DIY Concrete-Look Backdrops for Product Photography | Tabitha Park | Skillshare

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DIY Concrete-Look Backdrops for Product Photography

teacher avatar Tabitha Park, Product & Food Photographer

Watch this class and thousands more

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Taught by industry leaders & working professionals
Topics include illustration, design, photography, and more

Watch this class and thousands more

Get unlimited access to every class
Taught by industry leaders & working professionals
Topics include illustration, design, photography, and more

Lessons in This Class

    • 1.



    • 2.

      Things You Will Need


    • 3.

      Painting: Light Grey


    • 4.

      Painting: Dark Slate


    • 5.

      Shooting: Flat Lays


    • 6.

      Shooting: Straight On


    • 7.

      Final Thoughts


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About This Class

In this class I'll show you my techniques and process for creating your own painted concrete backdrop.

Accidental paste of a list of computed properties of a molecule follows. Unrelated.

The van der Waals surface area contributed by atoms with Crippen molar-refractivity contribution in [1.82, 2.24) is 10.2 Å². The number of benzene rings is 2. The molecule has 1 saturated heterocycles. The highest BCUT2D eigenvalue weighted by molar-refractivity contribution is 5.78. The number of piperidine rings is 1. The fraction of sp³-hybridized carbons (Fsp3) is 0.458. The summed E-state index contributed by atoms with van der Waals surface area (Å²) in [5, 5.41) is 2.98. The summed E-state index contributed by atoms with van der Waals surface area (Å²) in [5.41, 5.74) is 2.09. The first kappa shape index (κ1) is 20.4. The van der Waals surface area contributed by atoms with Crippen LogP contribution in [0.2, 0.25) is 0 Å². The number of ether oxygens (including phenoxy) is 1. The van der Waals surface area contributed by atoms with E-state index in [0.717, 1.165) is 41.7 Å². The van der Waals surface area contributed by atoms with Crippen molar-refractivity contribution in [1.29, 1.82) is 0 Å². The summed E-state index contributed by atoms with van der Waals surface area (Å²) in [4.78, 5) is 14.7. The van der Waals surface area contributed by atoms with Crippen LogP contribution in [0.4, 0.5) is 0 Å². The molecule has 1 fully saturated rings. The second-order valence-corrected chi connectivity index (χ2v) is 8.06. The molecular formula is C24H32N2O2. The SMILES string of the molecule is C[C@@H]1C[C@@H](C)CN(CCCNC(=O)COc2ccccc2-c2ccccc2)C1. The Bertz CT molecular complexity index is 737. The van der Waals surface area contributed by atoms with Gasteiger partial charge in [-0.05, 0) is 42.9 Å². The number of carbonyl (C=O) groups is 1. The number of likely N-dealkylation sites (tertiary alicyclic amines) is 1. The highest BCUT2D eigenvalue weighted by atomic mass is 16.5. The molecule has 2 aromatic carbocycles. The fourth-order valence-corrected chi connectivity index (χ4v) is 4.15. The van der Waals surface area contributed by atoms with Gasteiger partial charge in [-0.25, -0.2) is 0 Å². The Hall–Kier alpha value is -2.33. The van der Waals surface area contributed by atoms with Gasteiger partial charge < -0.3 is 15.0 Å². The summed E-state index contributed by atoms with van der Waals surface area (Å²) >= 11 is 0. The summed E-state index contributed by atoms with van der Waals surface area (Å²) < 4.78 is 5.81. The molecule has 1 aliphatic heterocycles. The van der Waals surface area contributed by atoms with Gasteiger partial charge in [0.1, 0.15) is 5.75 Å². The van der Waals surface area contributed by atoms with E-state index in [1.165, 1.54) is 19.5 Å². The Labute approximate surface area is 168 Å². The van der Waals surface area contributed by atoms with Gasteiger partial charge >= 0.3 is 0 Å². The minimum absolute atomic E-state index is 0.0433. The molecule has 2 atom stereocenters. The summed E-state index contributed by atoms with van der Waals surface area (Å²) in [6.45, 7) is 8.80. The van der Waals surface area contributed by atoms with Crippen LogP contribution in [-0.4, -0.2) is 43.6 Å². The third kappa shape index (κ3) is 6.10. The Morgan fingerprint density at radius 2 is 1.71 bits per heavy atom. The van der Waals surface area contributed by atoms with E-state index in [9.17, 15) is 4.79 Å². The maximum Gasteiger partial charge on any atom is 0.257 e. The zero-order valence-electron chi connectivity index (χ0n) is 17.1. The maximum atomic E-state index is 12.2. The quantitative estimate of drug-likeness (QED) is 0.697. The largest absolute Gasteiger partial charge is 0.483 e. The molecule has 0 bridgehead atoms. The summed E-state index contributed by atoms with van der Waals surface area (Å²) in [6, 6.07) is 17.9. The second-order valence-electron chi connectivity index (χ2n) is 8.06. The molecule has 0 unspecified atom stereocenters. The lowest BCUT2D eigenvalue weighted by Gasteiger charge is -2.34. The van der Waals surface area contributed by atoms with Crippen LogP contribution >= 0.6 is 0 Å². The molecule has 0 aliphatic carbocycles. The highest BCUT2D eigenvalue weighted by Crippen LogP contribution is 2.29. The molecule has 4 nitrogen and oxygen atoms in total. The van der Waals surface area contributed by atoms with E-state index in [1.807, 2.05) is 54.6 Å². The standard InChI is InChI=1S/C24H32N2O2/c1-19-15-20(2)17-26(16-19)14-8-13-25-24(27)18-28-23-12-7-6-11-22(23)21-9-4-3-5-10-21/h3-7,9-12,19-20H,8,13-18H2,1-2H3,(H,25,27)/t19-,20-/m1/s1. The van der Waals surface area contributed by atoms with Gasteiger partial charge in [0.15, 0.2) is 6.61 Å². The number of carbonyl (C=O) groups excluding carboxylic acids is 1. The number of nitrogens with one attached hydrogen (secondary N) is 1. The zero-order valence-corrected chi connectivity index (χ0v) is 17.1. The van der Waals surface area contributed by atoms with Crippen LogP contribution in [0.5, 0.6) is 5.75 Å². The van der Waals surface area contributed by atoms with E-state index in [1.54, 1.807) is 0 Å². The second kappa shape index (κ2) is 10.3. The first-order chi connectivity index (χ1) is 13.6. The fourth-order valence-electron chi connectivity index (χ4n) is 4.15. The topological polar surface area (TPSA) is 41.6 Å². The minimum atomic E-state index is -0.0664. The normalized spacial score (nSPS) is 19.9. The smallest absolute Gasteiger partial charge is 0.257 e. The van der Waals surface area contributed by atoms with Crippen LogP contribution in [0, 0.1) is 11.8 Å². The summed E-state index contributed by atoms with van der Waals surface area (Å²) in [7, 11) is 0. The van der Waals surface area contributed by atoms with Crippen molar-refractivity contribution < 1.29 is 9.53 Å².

As a lifestyle and product photographer, I'm constantly looking for clean, beautiful surfaces to take pictures on. I've built up a small collection of different backdrops that I can cycle through to keep my work looking fresh and varied.

Learning to make my own backdrops has saved me a ton of money and has given me the opportunity to create looks that are uniquely mine!

In this demonstration I'll be painting two double-sided backdrops so you have plenty of examples! For your class project, I wanna see how you implement these steps to create a concrete backdrop that is all your own!

After your backdrop is dry, it's time to put it to work!

I've included 4 shot demos in this class so you can see exactly how I set up and shoot with these surfaces. I'll be shooting with my DSLR and iPhone.

This class is great for any level of photographer who is looking to improve their product, food, art, or lifestyle photography.